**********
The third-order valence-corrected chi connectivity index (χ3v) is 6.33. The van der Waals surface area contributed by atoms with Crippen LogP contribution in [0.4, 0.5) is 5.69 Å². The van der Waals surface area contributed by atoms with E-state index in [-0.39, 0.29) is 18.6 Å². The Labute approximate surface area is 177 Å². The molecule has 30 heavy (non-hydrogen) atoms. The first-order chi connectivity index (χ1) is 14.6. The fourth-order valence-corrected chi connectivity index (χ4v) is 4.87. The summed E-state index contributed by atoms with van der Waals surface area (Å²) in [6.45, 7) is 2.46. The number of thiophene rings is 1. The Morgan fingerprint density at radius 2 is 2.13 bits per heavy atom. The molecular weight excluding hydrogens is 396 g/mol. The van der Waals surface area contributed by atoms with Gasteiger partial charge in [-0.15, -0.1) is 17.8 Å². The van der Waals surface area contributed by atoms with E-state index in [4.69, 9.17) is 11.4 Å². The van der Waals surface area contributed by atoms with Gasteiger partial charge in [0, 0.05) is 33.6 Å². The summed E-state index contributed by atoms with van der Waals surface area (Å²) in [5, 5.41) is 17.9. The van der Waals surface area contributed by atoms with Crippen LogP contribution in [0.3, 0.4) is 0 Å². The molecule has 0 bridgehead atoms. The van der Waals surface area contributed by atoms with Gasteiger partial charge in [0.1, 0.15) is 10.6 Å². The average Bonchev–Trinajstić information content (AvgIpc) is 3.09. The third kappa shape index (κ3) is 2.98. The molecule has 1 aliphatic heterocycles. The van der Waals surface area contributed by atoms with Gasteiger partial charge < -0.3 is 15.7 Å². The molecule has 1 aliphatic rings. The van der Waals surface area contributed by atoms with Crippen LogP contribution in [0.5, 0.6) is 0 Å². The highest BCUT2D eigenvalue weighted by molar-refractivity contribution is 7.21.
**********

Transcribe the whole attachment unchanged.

The third-order valence-corrected chi connectivity index (χ3v) is 6.33. The van der Waals surface area contributed by atoms with Crippen LogP contribution in [0.4, 0.5) is 5.69 Å². The van der Waals surface area contributed by atoms with E-state index in [-0.39, 0.29) is 18.6 Å². The Labute approximate surface area is 177 Å². The molecule has 30 heavy (non-hydrogen) atoms. The first-order chi connectivity index (χ1) is 14.6. The fourth-order valence-corrected chi connectivity index (χ4v) is 4.87. The summed E-state index contributed by atoms with van der Waals surface area (Å²) in [6.45, 7) is 2.46. The number of thiophene rings is 1. The Morgan fingerprint density at radius 2 is 2.13 bits per heavy atom. The molecular weight excluding hydrogens is 396 g/mol. The van der Waals surface area contributed by atoms with Gasteiger partial charge in [-0.15, -0.1) is 17.8 Å². The van der Waals surface area contributed by atoms with E-state index in [4.69, 9.17) is 11.4 Å². The van der Waals surface area contributed by atoms with Gasteiger partial charge in [0, 0.05) is 33.6 Å². The summed E-state index contributed by atoms with van der Waals surface area (Å²) in [5, 5.41) is 17.9. The van der Waals surface area contributed by atoms with Crippen LogP contribution in [0.3, 0.4) is 0 Å². The molecule has 0 bridgehead atoms. The van der Waals surface area contributed by atoms with Gasteiger partial charge in [0.1, 0.15) is 10.6 Å². The average Bonchev–Trinajstić information content (AvgIpc) is 3.09. The third kappa shape index (κ3) is 2.98. The molecule has 1 aliphatic heterocycles. The van der Waals surface area contributed by atoms with Gasteiger partial charge < -0.3 is 15.7 Å². The molecule has 1 aliphatic rings. The van der Waals surface area contributed by atoms with Crippen LogP contribution in [0.5, 0.6) is 0 Å². The highest BCUT2D eigenvalue weighted by molar-refractivity contribution is 7.21.